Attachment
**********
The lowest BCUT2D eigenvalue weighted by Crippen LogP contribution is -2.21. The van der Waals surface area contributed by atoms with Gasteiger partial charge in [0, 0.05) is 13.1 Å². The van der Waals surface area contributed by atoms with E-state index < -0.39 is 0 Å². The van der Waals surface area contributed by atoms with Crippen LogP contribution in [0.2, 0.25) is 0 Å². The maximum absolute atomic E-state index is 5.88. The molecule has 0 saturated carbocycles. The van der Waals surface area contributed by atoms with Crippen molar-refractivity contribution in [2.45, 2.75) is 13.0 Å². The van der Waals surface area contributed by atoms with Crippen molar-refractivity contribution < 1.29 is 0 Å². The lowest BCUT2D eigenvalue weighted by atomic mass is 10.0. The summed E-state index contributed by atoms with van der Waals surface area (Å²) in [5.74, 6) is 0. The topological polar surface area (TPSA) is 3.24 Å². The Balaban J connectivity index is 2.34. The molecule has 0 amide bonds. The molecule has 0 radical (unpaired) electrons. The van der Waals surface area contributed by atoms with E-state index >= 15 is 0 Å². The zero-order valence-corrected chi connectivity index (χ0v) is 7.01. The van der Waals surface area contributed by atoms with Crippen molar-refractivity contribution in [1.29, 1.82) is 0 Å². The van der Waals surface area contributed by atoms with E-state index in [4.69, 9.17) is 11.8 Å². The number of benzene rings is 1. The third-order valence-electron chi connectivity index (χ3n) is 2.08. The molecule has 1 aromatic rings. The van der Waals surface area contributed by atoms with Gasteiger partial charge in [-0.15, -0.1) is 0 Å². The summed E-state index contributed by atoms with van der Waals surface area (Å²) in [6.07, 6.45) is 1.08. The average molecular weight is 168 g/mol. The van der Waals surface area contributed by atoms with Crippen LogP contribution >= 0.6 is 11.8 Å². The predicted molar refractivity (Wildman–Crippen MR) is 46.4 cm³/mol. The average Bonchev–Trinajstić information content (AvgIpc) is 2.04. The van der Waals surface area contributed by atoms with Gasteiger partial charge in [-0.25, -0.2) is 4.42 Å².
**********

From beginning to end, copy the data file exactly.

The lowest BCUT2D eigenvalue weighted by Crippen LogP contribution is -2.21. The van der Waals surface area contributed by atoms with Gasteiger partial charge in [0, 0.05) is 13.1 Å². The van der Waals surface area contributed by atoms with E-state index < -0.39 is 0 Å². The van der Waals surface area contributed by atoms with Crippen LogP contribution in [0.2, 0.25) is 0 Å². The maximum absolute atomic E-state index is 5.88. The molecule has 0 saturated carbocycles. The van der Waals surface area contributed by atoms with Crippen molar-refractivity contribution in [2.45, 2.75) is 13.0 Å². The van der Waals surface area contributed by atoms with Crippen molar-refractivity contribution < 1.29 is 0 Å². The lowest BCUT2D eigenvalue weighted by atomic mass is 10.0. The summed E-state index contributed by atoms with van der Waals surface area (Å²) in [5.74, 6) is 0. The topological polar surface area (TPSA) is 3.24 Å². The Balaban J connectivity index is 2.34. The molecule has 0 amide bonds. The molecule has 0 radical (unpaired) electrons. The van der Waals surface area contributed by atoms with E-state index >= 15 is 0 Å². The zero-order valence-corrected chi connectivity index (χ0v) is 7.01. The van der Waals surface area contributed by atoms with Crippen molar-refractivity contribution in [1.29, 1.82) is 0 Å². The van der Waals surface area contributed by atoms with E-state index in [4.69, 9.17) is 11.8 Å². The number of benzene rings is 1. The third-order valence-electron chi connectivity index (χ3n) is 2.08. The molecule has 1 aromatic rings. The van der Waals surface area contributed by atoms with Gasteiger partial charge in [-0.15, -0.1) is 0 Å². The summed E-state index contributed by atoms with van der Waals surface area (Å²) in [6.07, 6.45) is 1.08. The average molecular weight is 168 g/mol. The van der Waals surface area contributed by atoms with Crippen LogP contribution >= 0.6 is 11.8 Å². The predicted molar refractivity (Wildman–Crippen MR) is 46.4 cm³/mol. The average Bonchev–Trinajstić information content (AvgIpc) is 2.04. The van der Waals surface area contributed by atoms with Gasteiger partial charge in [-0.25, -0.2) is 4.42 Å².